Another factor to consider with regard to new construction/builder inventory right now is the context of pricing. Over the past couple of years, pricing has been reduced incrementally since the "top" of our market. So, to use round numbers, a builder may have had an inventory home at 1234 Anystreet priced at $700,000 a year ago. If the builder still has that home in inventory, the price has assuredly dropped. For example's sake, let's just say this 1234 Anystreet inventory home was reduced by $100,000 six months ago, and is now priced at $500,000, a nearly 30% decrease year-over-year. If you're considering the current market to be overpriced (which it may very well be) and are only willing to pay $400,000, then the builder will not see you as trying to get a $500,000 home for $400,000; it will see you as trying to get a $700,000 home for $400,000. As the answers before mine indicated, it is fine to offer this as long as you have evidence (very recently sold comparables) that $400,000 is now reasonable.
Make a conscious effort to not confuse "list price" with "value." Most of the best value listings right now are bank- or lender-owned properties, and banks are not real estate agents. It is [nearly] impossible for builders to beat foreclosure pricing, so make sure the comparables you're using are in very good shape (ie: clean, similar finishes, new/like-new flooring/fixtures, etc.).
Just know that for builders, everything is a numbers game. It is not personal and is very much based upon bottom-line. I worked for small, local builders as well as huge Fortune-500 firms for the first 5 years of my real estate career. The motivation was the same. If you present a data-substantiated offer accompanied with earnest money (applicable to some builders | earnest money is always refundable if your offer is not accepted) and there is "room" in the budget, it will have a very good chance of being accepted.
Hope this helps...I wish you all the best of luck!
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I think what you are suggesting is possible. It really depends on a few factors. The primary factor is the builders motivation. Builders do not like standing inventory and most are only building homes when they have a buyer under contract to purchase the home.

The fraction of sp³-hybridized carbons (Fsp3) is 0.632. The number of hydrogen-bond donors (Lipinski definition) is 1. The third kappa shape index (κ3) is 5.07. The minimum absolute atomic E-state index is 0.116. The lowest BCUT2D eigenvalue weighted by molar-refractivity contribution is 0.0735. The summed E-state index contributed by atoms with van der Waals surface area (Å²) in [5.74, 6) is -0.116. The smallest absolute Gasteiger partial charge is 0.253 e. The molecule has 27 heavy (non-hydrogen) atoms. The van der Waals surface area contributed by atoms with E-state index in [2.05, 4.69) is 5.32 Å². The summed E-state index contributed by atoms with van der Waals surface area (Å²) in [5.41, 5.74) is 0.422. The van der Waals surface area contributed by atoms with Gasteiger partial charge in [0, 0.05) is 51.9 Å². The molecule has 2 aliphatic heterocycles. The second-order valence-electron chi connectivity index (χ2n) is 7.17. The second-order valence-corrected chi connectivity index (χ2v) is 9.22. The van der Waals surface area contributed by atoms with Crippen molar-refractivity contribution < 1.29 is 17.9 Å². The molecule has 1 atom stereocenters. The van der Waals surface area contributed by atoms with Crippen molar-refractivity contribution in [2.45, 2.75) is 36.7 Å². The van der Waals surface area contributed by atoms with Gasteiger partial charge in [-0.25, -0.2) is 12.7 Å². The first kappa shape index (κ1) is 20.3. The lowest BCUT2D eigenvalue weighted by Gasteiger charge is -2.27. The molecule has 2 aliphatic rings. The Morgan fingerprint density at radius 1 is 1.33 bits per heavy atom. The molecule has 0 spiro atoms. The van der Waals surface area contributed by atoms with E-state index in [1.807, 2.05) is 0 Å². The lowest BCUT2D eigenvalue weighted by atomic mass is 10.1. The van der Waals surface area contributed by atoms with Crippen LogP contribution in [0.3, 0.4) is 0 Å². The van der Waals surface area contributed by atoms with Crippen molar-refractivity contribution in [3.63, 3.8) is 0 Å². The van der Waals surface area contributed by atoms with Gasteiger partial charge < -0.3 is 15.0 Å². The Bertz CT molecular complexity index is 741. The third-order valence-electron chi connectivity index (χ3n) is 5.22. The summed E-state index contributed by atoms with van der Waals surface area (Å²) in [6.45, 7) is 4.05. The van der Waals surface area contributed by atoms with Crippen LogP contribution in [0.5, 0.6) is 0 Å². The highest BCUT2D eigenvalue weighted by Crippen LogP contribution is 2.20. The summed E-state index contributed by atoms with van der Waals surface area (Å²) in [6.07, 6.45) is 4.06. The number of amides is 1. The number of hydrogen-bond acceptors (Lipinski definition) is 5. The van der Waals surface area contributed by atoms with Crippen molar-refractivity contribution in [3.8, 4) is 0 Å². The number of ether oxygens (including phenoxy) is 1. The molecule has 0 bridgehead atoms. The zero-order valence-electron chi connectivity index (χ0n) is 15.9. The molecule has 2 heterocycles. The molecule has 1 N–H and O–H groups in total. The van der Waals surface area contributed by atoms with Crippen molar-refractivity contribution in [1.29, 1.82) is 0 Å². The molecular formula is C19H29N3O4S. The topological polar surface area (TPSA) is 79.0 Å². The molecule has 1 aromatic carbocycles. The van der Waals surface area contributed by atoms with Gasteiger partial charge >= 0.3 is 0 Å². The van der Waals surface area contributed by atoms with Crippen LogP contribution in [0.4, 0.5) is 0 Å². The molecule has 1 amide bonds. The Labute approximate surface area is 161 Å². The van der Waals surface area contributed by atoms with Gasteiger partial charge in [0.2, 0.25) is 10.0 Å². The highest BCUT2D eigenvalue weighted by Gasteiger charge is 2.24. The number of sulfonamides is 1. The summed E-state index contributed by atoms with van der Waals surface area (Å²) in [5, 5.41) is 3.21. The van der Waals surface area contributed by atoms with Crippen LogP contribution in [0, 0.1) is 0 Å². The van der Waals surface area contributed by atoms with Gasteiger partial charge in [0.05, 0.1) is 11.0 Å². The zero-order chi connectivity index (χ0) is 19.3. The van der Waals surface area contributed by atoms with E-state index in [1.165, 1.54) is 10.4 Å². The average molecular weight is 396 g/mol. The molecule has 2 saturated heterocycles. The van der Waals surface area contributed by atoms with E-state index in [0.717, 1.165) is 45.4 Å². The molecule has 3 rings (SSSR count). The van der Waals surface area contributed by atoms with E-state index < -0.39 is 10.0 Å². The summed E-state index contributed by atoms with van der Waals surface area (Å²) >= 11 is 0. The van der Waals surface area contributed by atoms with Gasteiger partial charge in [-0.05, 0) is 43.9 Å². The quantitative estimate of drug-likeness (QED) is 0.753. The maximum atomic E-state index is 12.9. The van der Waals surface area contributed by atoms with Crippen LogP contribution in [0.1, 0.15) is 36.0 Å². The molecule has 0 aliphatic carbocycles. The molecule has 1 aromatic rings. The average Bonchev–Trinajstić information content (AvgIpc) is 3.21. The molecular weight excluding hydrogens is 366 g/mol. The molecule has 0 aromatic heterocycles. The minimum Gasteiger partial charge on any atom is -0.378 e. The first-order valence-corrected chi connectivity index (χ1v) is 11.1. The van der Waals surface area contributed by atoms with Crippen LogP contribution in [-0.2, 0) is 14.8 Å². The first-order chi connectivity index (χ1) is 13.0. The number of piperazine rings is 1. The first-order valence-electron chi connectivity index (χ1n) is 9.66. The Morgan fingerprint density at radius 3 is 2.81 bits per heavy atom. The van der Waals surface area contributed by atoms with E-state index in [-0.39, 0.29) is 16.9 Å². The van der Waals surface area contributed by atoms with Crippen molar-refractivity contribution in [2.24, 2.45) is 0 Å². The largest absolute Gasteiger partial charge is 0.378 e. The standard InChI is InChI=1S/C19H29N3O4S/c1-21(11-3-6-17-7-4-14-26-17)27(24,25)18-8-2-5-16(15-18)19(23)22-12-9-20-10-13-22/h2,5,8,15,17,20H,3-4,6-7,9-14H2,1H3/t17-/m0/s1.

To successfully negotiate the reduction you need to do your homework. It is best if you have an agent working on your behalf, but if you have already signed in at this community without an agent they will not pay an agents commission. You need to be armed with recent comparable sales and also show the builders sales person the comps and if there are other similiar new construction homes in the area, use the pricing information for those homes as well. If you have a Realtor representing you have the realtor research what has recently closed in the housing tract you are interested in. Several large local builders have had large sales promotions that lasted one weekend only. It is possible that someone recently purchased the same model house you like for $400k or even less at one of these sales.
I have successfully negotiated for lower prices on new construction purchases for my clients and would love to help you if you are not already working with someone.
Seek the advice of a real esate professional familiar with this area and produce. They will be able to best advise you.
Anything is possible, but your offer should be based on facts that will support your offer. Successful offers are more than just throwing numbers at the owner, they need to be backed up with solid information. An agent can assist you with this.
Additiionally, we suggest you find out about financing before you begin dealing with the builder....and their financial department that can open another can or worms.